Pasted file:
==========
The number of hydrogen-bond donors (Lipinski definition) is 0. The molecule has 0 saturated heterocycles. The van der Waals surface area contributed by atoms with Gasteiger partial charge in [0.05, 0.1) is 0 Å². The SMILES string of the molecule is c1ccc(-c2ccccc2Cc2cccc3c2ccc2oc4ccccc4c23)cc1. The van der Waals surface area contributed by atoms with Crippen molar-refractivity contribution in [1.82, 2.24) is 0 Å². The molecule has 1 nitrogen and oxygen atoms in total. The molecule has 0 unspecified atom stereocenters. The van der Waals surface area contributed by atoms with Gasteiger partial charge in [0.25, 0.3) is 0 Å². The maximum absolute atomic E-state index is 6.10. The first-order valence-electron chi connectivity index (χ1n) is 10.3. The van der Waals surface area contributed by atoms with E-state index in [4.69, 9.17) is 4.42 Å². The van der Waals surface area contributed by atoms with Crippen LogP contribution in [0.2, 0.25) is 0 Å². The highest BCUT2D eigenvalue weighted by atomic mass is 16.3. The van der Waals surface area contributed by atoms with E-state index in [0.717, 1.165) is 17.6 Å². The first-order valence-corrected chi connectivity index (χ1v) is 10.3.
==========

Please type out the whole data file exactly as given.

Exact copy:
The number of hydrogen-bond donors (Lipinski definition) is 0. The molecule has 0 saturated heterocycles. The van der Waals surface area contributed by atoms with Gasteiger partial charge in [0.05, 0.1) is 0 Å². The SMILES string of the molecule is c1ccc(-c2ccccc2Cc2cccc3c2ccc2oc4ccccc4c23)cc1. The van der Waals surface area contributed by atoms with Crippen molar-refractivity contribution in [1.82, 2.24) is 0 Å². The molecule has 1 nitrogen and oxygen atoms in total. The molecule has 0 unspecified atom stereocenters. The van der Waals surface area contributed by atoms with Gasteiger partial charge in [0.25, 0.3) is 0 Å². The maximum absolute atomic E-state index is 6.10. The first-order valence-electron chi connectivity index (χ1n) is 10.3. The van der Waals surface area contributed by atoms with E-state index in [4.69, 9.17) is 4.42 Å². The van der Waals surface area contributed by atoms with Crippen LogP contribution in [0.2, 0.25) is 0 Å². The highest BCUT2D eigenvalue weighted by atomic mass is 16.3. The van der Waals surface area contributed by atoms with E-state index in [0.717, 1.165) is 17.6 Å². The first-order valence-corrected chi connectivity index (χ1v) is 10.3.